The com­pany has made on ap­pli­ca­tion to sell its med­i­cal de­vices in China. Hubbs said he ex­pects it will be three months be­fore he gets ap­proval, but he’s op­ti­mistic about the prospect of his busi­ness here.

So far, his com­pany has tested Premier Guard prod­ucts in 20 hos­pi­tals in Bei­jing, Shang­hai and Guang­dong province and has been in dis­cus­sions with Chi­nese med­i­cal dis­trib­u­tors to mar­ket prod­ucts through­out the coun­try.

“This is the right time to en­ter the China mar­ket, as the hos­pi­tals here have de­vel­oped to a level that ad­vanced med­i­cal de­vices are in de­mand. Chi­nese peo­ple’s av­er­age in­comes has also in­creased to the ex­tent that they can af­ford the ser­vices pro­vided by these med­i­cal de­vices,” said Hubbs.

Another fac­tor that made Hubbs so con­fi­dent about his busi­ness out­look in China lies in the unique­ness of his prod­ucts. “Up to now, no Chi­nese com­pa­nies man­u­fac­ture the prod­ucts we make,” he said.

How­ever, Hubbs also ex­pressed his con­cern of ex­pand­ing his busi­ness in the world’s sec­ond-largest econ­omy.

“I never ex­hibit my prod­ucts in any ex­hi­bi­tions in China, as I found that some Chi­nese man­u­fac­tur­ers have al­ready copied my prod­ucts. Although they might look alike in ap­pear­ance, the qual­ity dif­fers greatly,” said Hubbs.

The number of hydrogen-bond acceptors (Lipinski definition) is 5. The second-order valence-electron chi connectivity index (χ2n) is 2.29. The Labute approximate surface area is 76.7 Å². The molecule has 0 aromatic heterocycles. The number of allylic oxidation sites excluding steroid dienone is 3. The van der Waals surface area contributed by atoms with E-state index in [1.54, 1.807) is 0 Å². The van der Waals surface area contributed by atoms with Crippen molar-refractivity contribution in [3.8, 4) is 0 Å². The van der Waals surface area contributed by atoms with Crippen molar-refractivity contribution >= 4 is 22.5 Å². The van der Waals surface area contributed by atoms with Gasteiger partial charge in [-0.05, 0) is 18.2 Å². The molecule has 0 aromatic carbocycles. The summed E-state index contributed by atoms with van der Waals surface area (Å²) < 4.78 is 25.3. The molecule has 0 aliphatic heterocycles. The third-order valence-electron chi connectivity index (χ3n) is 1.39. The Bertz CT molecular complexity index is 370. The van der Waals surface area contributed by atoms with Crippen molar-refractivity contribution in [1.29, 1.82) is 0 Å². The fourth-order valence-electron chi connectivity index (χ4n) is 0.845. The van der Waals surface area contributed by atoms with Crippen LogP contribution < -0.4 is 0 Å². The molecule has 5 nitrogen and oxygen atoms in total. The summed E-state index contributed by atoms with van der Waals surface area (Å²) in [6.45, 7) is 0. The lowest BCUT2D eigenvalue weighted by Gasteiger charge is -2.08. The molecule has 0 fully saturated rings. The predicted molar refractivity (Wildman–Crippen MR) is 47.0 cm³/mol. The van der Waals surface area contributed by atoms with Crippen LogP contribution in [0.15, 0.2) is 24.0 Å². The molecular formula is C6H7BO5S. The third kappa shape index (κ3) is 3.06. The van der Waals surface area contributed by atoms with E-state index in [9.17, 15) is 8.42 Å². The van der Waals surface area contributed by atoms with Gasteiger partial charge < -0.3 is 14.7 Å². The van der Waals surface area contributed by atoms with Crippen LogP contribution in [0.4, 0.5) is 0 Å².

He hopes that the gov­ern­ment could is­sue more strict reg­u­la­tions on con­trol­ling the qual­i­fi­ca­tion of Chi­nese plants to man­u­fac­ture med­i­cal equip­ment.

All of the 300 em­ploy­ees in his com­pany in Guangzhou are Chi­nese, but most are able to speak English. Hubbs said that he will re­cruit more Chi­nese for the com­pany’s head­quar­ters in Hous­ton who have grad­u­ated from US univer­si­ties.

“I find it eas­ier to re­cruit Chi­nese-speak­ing staff in the US than to re­cruit English­s­peak­ing staff in China, as a per­son who knows how to speak a lan­guage doesn’t mean that he can un­der­stand com­pletely and com­mu­ni­cate free from bar­ri­ers in this lan­guage,” said Hubbs.

More than 30 mil­lion com­pa­nies are reg­is­tered and are ac­tive in the US. Many small and medium-sized US com­pa­nies have the de­sire to en­ter the Chi­nese mar­ket, as China’s ever-ex­pand­ing do­mes­tic mar­ket clearly of­fers tremen­dous op­por­tu­ni­ties for Amer­i­can com­pa­nies. For these com­pa­nies, the big­gest dif­fi­culty of course is their lack of lan­guage ca­pa­bil­ity, said Har­ley Seyedin, pres­i­dent of Amer­i­can Cham­ber of Com­merce in South China.

The cham­ber is con­stantly en­gaged in ed­u­cat­ing US SMEs on the fact that China now of­fers highly ed­u­cated English- speak­ing Chi­nese work­ers and ex­ec­u­tives, and this can as­sist them with over­com­ing the lan­guage bar­rier.

Most US com­pa­nies es­tab­lished in South China are al­ready prof­itable and grow­ing at a healthy pace. This is due to their in­no­va­tion, unique prod­ucts and ser­vices, and their abil­ity of ad­just­ing to the chang­ing and chal­leng­ing busi­ness en­vi­ron­ment, said Seyedin. Con­tact the writer at huangy­ing@chi­nadaily.